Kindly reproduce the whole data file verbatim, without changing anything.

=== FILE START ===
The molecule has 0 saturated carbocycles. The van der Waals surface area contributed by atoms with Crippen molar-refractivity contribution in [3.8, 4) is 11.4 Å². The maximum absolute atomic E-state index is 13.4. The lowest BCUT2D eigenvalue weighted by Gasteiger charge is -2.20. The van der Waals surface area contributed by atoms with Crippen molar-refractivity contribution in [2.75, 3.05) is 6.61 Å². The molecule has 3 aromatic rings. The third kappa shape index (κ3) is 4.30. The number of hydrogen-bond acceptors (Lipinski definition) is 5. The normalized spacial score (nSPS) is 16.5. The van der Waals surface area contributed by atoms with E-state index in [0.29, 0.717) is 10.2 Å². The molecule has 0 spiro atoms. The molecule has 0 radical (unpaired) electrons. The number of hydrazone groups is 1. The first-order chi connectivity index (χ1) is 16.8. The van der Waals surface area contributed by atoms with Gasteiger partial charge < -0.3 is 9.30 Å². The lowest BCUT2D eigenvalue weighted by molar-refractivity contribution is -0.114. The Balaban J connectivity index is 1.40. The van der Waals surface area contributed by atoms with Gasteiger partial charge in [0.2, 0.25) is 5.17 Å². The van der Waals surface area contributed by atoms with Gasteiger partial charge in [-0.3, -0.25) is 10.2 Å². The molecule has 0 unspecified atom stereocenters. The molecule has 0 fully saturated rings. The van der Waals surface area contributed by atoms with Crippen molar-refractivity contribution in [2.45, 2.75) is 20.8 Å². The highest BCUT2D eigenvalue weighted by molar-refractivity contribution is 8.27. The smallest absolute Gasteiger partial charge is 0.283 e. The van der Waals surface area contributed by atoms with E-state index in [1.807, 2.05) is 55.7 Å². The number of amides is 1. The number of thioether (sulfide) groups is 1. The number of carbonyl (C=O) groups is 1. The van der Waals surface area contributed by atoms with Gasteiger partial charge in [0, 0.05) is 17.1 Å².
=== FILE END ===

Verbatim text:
The molecule has 0 saturated carbocycles. The van der Waals surface area contributed by atoms with Crippen molar-refractivity contribution in [3.8, 4) is 11.4 Å². The maximum absolute atomic E-state index is 13.4. The lowest BCUT2D eigenvalue weighted by Gasteiger charge is -2.20. The van der Waals surface area contributed by atoms with Crippen molar-refractivity contribution in [2.75, 3.05) is 6.61 Å². The molecule has 3 aromatic rings. The third kappa shape index (κ3) is 4.30. The number of hydrogen-bond acceptors (Lipinski definition) is 5. The normalized spacial score (nSPS) is 16.5. The van der Waals surface area contributed by atoms with E-state index in [0.29, 0.717) is 10.2 Å². The molecule has 0 spiro atoms. The molecule has 0 radical (unpaired) electrons. The number of hydrazone groups is 1. The first-order chi connectivity index (χ1) is 16.8. The van der Waals surface area contributed by atoms with Gasteiger partial charge < -0.3 is 9.30 Å². The lowest BCUT2D eigenvalue weighted by molar-refractivity contribution is -0.114. The Balaban J connectivity index is 1.40. The van der Waals surface area contributed by atoms with Gasteiger partial charge in [0.2, 0.25) is 5.17 Å². The van der Waals surface area contributed by atoms with Gasteiger partial charge in [-0.3, -0.25) is 10.2 Å². The molecule has 0 unspecified atom stereocenters. The molecule has 0 fully saturated rings. The van der Waals surface area contributed by atoms with Crippen molar-refractivity contribution in [2.45, 2.75) is 20.8 Å². The highest BCUT2D eigenvalue weighted by molar-refractivity contribution is 8.27. The smallest absolute Gasteiger partial charge is 0.283 e. The van der Waals surface area contributed by atoms with E-state index in [1.807, 2.05) is 55.7 Å². The number of amides is 1. The number of thioether (sulfide) groups is 1. The number of carbonyl (C=O) groups is 1. The van der Waals surface area contributed by atoms with Gasteiger partial charge in [0, 0.05) is 17.1 Å².